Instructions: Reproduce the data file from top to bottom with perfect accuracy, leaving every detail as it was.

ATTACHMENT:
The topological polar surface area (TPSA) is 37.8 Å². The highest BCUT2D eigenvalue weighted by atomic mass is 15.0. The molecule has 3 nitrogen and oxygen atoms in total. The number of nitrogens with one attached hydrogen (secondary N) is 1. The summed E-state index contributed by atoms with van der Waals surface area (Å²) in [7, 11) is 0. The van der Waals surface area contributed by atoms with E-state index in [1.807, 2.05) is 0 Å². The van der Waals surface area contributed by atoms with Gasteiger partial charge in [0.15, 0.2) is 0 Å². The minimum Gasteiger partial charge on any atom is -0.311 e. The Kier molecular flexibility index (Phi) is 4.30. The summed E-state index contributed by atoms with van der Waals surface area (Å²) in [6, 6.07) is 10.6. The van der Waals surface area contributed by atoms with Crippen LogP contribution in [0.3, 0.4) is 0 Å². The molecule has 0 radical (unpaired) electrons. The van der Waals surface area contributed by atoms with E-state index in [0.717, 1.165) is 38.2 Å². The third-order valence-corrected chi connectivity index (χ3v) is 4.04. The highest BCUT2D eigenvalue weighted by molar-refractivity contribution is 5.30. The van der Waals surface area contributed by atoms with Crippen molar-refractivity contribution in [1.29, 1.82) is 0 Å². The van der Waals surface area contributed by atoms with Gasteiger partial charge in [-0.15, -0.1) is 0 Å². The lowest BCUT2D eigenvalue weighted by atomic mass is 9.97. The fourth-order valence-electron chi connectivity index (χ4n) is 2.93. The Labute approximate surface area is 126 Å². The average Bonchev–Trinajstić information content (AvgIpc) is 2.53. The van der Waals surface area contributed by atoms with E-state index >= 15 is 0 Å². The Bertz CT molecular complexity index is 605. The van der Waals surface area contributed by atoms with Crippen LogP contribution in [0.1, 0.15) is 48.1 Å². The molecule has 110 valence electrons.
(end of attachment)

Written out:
The topological polar surface area (TPSA) is 37.8 Å². The highest BCUT2D eigenvalue weighted by atomic mass is 15.0. The molecule has 3 nitrogen and oxygen atoms in total. The number of nitrogens with one attached hydrogen (secondary N) is 1. The summed E-state index contributed by atoms with van der Waals surface area (Å²) in [7, 11) is 0. The van der Waals surface area contributed by atoms with E-state index in [1.807, 2.05) is 0 Å². The van der Waals surface area contributed by atoms with Gasteiger partial charge in [0.15, 0.2) is 0 Å². The minimum Gasteiger partial charge on any atom is -0.311 e. The Kier molecular flexibility index (Phi) is 4.30. The summed E-state index contributed by atoms with van der Waals surface area (Å²) in [6, 6.07) is 10.6. The van der Waals surface area contributed by atoms with Crippen LogP contribution in [0.3, 0.4) is 0 Å². The molecule has 0 radical (unpaired) electrons. The van der Waals surface area contributed by atoms with E-state index in [0.717, 1.165) is 38.2 Å². The third-order valence-corrected chi connectivity index (χ3v) is 4.04. The highest BCUT2D eigenvalue weighted by molar-refractivity contribution is 5.30. The van der Waals surface area contributed by atoms with Crippen molar-refractivity contribution in [1.29, 1.82) is 0 Å². The van der Waals surface area contributed by atoms with Gasteiger partial charge in [-0.15, -0.1) is 0 Å². The lowest BCUT2D eigenvalue weighted by atomic mass is 9.97. The fourth-order valence-electron chi connectivity index (χ4n) is 2.93. The Labute approximate surface area is 126 Å². The average Bonchev–Trinajstić information content (AvgIpc) is 2.53. The van der Waals surface area contributed by atoms with E-state index >= 15 is 0 Å². The Bertz CT molecular complexity index is 605. The van der Waals surface area contributed by atoms with Crippen LogP contribution in [0.1, 0.15) is 48.1 Å². The molecule has 110 valence electrons.